Bèinn nan Cailleach - hill of the old women

Creag an Eòin - crag of the bird

The Uisge Dubh (black water) is the main water course coming from the plateau, with some of the smaller burns that feed it being;

Caochan na Buidheig - Little blind one (streamlet)* of the buttercup. (See the previous blog ‘A Map of Some Caochain’)

Caochan Breac - speckled * /

Caochan Dubh - black *

Allt Uisge Geamhraidh - burn of the winter water

Caochan na Caillich - * of the old woman

Caochan na Cloiche Glaise - * of the grey stone

Allt na Slànaich flowing North East - burn of the healing (there is a mineral well marked nearby on the first edition OS map)

Allt an Rànain flowing North - burn of the stag’s roar/ cry/ bellow

It is May, the sky was blue at 6am and the rest of the house was asleep so I took off with the camera. Here are some photos of a walk from the door to the edge of the plain.

looking up to Beinn dubh and beinn nan cailleach - bird song and blue skies

looking up to Beinn dubh and beinn nan cailleach - bird song and blue skies

an Old pony track up to the Sealbhanaich by Allt an Lòin Uaignich (OS place name book - burn of the secret or lonesome morass)

an Old pony track up to the Sealbhanaich by Allt an Lòin Uaignich (OS place name book - burn of the secret or lonesome morass)



Flùr na gaoithe

Flùr na gaoithe



Meall na Fuar Ghlaic, Beinn nan Cailleach, Càrn na h-Easgainn …

Meall na Fuar Ghlaic, Beinn nan Cailleach, Càrn na h-Easgainn …

looking over to Càrn Dearg, Càrn Ruidhe Rèithe, Càrn na Sguabaig etc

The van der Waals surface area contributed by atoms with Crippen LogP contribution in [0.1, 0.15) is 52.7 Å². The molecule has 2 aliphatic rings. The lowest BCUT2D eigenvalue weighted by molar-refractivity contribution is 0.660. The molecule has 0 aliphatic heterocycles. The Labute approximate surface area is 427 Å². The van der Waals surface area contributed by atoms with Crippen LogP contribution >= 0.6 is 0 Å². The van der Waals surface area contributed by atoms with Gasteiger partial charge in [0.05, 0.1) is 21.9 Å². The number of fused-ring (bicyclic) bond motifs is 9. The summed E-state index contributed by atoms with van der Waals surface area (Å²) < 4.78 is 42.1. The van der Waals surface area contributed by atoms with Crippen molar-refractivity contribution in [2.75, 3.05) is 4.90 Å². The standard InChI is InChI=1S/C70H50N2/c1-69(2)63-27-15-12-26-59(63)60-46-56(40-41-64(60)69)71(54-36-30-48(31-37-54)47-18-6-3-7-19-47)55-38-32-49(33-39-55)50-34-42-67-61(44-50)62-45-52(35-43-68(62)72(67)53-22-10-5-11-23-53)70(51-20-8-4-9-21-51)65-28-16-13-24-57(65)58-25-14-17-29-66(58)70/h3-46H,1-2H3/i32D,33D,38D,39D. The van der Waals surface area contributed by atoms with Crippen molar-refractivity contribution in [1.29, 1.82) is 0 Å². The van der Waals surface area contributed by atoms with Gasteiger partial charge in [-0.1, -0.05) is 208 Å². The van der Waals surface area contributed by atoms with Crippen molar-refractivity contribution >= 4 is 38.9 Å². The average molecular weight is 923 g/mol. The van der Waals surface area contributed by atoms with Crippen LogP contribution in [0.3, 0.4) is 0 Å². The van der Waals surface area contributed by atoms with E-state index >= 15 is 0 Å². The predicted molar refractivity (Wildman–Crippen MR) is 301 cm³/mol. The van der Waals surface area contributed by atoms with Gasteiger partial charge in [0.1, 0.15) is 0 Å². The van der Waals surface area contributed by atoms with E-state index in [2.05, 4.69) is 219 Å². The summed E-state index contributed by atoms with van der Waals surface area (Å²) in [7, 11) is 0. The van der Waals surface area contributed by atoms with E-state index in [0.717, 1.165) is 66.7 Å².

looking over to Càrn Dearg, Càrn Ruidhe Rèithe, Càrn na Sguabaig etc

Looking South from Creag an Dubhair / creag an tuathan towards the Monadh Liath

Looking South from Creag an Dubhair / creag an tuathan towards the Monadh Liath

Loch Farr and Strathnairn

Loch Farr and Strathnairn

Today An Sealbhanaich is just another grouse moor and the only signs of human life there are traps of different sorts and butts. The wind farm turbines that Willie fought against are there. The Uisge Dubh has a private hydro now. A busy dusty forestry road runs through the woods below Creag nan Gobhar. Signs are in English and Polish. There are new large pylons following the Càrn na h-Innseag road, the old droving route that takes you over the hills between Strathnairn and Strathdearn. Times change but you can understand why Willie laments the rate and scale of these changes.

These names tell of other times and speak of human capacity, a diversity of habitat and wildlife, an awareness of conditions in the sky and underfoot, old beliefs maybe... This place had its own function. The people had purpose and a busy working life and spoke another language, Gaelic.

I’m glad to know there is a peaceful place just over the hill line. I can see Meall na Fuar Ghlaic from the door. I’ll take the kids there and camp maybe and they’ll know names and understand them.

I’m putting together a map - more to follow.

Here a satellite image of An Sealbhanaich.

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Note: There is a Loch Sealbhanach in Glen Cannaich today. This loch was once called Loch Sealbhag - loch of the sorrel. Sealbhanach is given as the name of a farm nearby. It would seem that the farm name (with no translation given in the place name book) was later adopted as the loch name.